Ela Bhatt was the epitome of compassion and pragmatism propelled by Gandhian ideals

Ela Bhatt, founder, Self-Employed Women’s Association, at a news conference in Madrid, November 22, 2006. Photograph: Sergio Perez/Reuters

In the passing of Ela Bhatt at age 89, India and the world have lost one of the most consequential campaigners for women’s empowerment in the last half a century.

Her death on November 2, 2022, in the 50th anniversary year of the founding of her globally celebrated Self-Employed Women’s Association (SEWA) is a glorious reminder of what a combination of pure compassion and pragmatism propelled by Gandhian ideals can achieve.

Soft-spoken in her tone but unshakably firm in her convictions, Bhatt once said, “Absence of war is not peace. Peace is what keeps war away, but it is more than that; peace disarms and renders war useless. Peace is a condition enjoyed by a fair and fertile society. Peace is about restoring balance in society; only then is it lasting peace.”

Born on September 7, 1933, Bhatt became a lawyer who joined as the chief of the women’s section of her hometown’s Textile Labour Association. That perch gave her a greatly eye-opening vantage point on how badly poor self-employed women in the city, India and across South Asia and Southeast Asia suffered on account of having next to no access to even the smallest amounts of institutionalized capital.

The women that Bhatt became so acutely aware of were those subsisting on the margins of Ahmedabad’s economic mainstream working as weavers, vegetable sellers, ragpickers, cigarette and beedi rollers and daily wage earners on various government construction sites such as roads. Those women, who wanted to be financially self-sufficient, had next to no prospects since there was no institutionalized lending available to them. As Bhatt pointed out to this writer in the early 1990s during an interview in Ahmedabad, 97 percent of these women lived in slums, over 90 percent of them were illiterate. Most of them were in debt.

Founding SEWA

With that as the backdrop Bhatt founded SEWA in 1972. “It was heartening to see the early response to this initiative. In about three years we had some 7,000 members,” she said. Soon SEWA was registered as a trade union.  Today SEWA has some 2.1 million members making it the single largest trade union of its kind in India serving and representing self-employed women workers in 18 states.

Because of SEWA’s ability to leverage its membership,  it has helped millions of women gain a measure of economic independence which otherwise would not have been possible.

“I have always viewed Gandhi in practical, pragmatic terms and not with a saintly halo. When you study Gandhi’s ideas for the creation of a peaceful society, women empowerment at the most marginalized level is a key one,” Bhatt had told this writer.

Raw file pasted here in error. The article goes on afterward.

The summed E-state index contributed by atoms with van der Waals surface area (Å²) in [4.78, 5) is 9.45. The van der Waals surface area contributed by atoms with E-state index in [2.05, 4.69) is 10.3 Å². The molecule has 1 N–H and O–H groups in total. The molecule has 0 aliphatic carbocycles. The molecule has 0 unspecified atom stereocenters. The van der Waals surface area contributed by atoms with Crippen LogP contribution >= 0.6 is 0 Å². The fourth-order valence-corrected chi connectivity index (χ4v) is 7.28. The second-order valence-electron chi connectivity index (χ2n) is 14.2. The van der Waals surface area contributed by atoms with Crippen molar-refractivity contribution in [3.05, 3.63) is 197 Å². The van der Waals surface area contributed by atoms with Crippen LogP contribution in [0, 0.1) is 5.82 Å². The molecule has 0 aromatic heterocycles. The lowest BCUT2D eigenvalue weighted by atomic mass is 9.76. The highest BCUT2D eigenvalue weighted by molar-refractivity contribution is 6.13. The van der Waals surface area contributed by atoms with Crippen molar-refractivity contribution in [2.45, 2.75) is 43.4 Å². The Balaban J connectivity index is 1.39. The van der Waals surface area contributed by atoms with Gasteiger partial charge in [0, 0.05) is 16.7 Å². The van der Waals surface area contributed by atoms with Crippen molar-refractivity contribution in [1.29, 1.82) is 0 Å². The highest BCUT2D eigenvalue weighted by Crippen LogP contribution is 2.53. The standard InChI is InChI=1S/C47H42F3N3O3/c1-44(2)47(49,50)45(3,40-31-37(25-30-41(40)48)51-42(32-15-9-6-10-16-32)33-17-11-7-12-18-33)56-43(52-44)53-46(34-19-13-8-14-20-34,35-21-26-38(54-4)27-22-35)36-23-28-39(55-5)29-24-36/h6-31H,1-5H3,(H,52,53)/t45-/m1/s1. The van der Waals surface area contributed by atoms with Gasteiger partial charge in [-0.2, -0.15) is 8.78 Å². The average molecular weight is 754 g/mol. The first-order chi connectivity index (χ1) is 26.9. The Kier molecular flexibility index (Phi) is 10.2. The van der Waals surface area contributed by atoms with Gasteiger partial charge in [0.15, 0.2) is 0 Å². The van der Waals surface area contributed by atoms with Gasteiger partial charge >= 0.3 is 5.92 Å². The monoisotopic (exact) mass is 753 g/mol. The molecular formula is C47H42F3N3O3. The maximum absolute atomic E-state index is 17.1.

The fact that over 60 percent of the country’s GDP is accounted for by the self-employed is a factor that Bhatt’s SEWA always keeps in its focus. The idea being that if their lot improves, the country improves. Within that Bhatt’s rationale was always that economically empowering women at lower levels of society would have a transformational impact.

Mircofinancing women

Bhatt made it a point to highlight that microfinancing women was a winning proposition since “they are always diligent in repaying loans.” She used to point out that loan recovery was exceptionally high among women borrowers at the lowest levels of society. “There is certain honesty and gratitude in their hearts about having received financial help when most needed,” she said.

It was that lifelong conviction that established Ela Bhatt as one of India’s most consequential champions of women’s rights and also earned her major honors, including India’s third highest civilian Padma Bhushan, the Ramon Magsaysay Award and the Right Livelihood Award. “These honors matter only in so much as they help advance the cause of marginalized women. For me personally as a lifelong believer of Gandhi’s ideas, by themselves these honors do not mean much,” Bhatt had said.

Not known to be an in-your-face activist, Bhatt packed a great deal of quiet self-assurance that helped her never to give up her positions on various social ills, challenges and failings.

Hillary a great admirer

Bhatt also saw SEWA as a powerful platform for societal harmony particularly because it served women, whom she considered the “shapers of our civilization.”

“A society where women are happy and successful is a society that is happy and successful,” she had said.

(The author is a Chicago-based Indian journalist, author and filmmaker. Views are personal. He can be reached at mcsix@outlook.com)

(By special arrangement with South Asia Monitor)



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